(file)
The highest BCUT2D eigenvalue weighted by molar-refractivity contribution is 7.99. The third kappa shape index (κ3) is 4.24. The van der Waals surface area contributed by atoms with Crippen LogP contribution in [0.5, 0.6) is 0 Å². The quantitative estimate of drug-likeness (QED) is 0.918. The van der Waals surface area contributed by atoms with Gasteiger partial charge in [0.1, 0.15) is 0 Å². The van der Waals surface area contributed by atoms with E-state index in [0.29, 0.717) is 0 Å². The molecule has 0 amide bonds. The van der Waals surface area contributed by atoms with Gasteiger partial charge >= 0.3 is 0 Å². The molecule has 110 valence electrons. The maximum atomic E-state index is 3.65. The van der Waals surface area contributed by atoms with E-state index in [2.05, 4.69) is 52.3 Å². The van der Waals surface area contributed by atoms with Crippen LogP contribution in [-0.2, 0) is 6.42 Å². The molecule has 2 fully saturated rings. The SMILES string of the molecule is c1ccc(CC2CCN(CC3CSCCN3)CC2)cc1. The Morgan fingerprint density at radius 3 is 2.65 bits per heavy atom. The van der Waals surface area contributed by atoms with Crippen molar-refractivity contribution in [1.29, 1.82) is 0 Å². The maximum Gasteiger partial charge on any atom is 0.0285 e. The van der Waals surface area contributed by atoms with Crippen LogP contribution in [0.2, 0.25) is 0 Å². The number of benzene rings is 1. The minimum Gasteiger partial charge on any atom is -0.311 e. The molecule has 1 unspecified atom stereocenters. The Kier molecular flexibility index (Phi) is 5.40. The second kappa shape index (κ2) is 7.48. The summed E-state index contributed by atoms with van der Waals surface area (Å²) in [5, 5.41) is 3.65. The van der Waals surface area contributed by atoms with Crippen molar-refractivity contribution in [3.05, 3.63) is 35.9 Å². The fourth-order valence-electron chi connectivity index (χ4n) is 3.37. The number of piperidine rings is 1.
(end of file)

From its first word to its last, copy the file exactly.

The highest BCUT2D eigenvalue weighted by molar-refractivity contribution is 7.99. The third kappa shape index (κ3) is 4.24. The van der Waals surface area contributed by atoms with Crippen LogP contribution in [0.5, 0.6) is 0 Å². The quantitative estimate of drug-likeness (QED) is 0.918. The van der Waals surface area contributed by atoms with Gasteiger partial charge in [0.1, 0.15) is 0 Å². The van der Waals surface area contributed by atoms with E-state index in [0.29, 0.717) is 0 Å². The molecule has 0 amide bonds. The van der Waals surface area contributed by atoms with Gasteiger partial charge >= 0.3 is 0 Å². The molecule has 110 valence electrons. The maximum atomic E-state index is 3.65. The van der Waals surface area contributed by atoms with E-state index in [2.05, 4.69) is 52.3 Å². The van der Waals surface area contributed by atoms with Crippen LogP contribution in [-0.2, 0) is 6.42 Å². The molecule has 2 fully saturated rings. The SMILES string of the molecule is c1ccc(CC2CCN(CC3CSCCN3)CC2)cc1. The Morgan fingerprint density at radius 3 is 2.65 bits per heavy atom. The van der Waals surface area contributed by atoms with Crippen molar-refractivity contribution in [1.29, 1.82) is 0 Å². The maximum Gasteiger partial charge on any atom is 0.0285 e. The van der Waals surface area contributed by atoms with Crippen LogP contribution in [0.2, 0.25) is 0 Å². The number of benzene rings is 1. The minimum Gasteiger partial charge on any atom is -0.311 e. The molecule has 1 unspecified atom stereocenters. The Kier molecular flexibility index (Phi) is 5.40. The second kappa shape index (κ2) is 7.48. The summed E-state index contributed by atoms with van der Waals surface area (Å²) in [5, 5.41) is 3.65. The van der Waals surface area contributed by atoms with Crippen molar-refractivity contribution in [3.05, 3.63) is 35.9 Å². The fourth-order valence-electron chi connectivity index (χ4n) is 3.37. The number of piperidine rings is 1.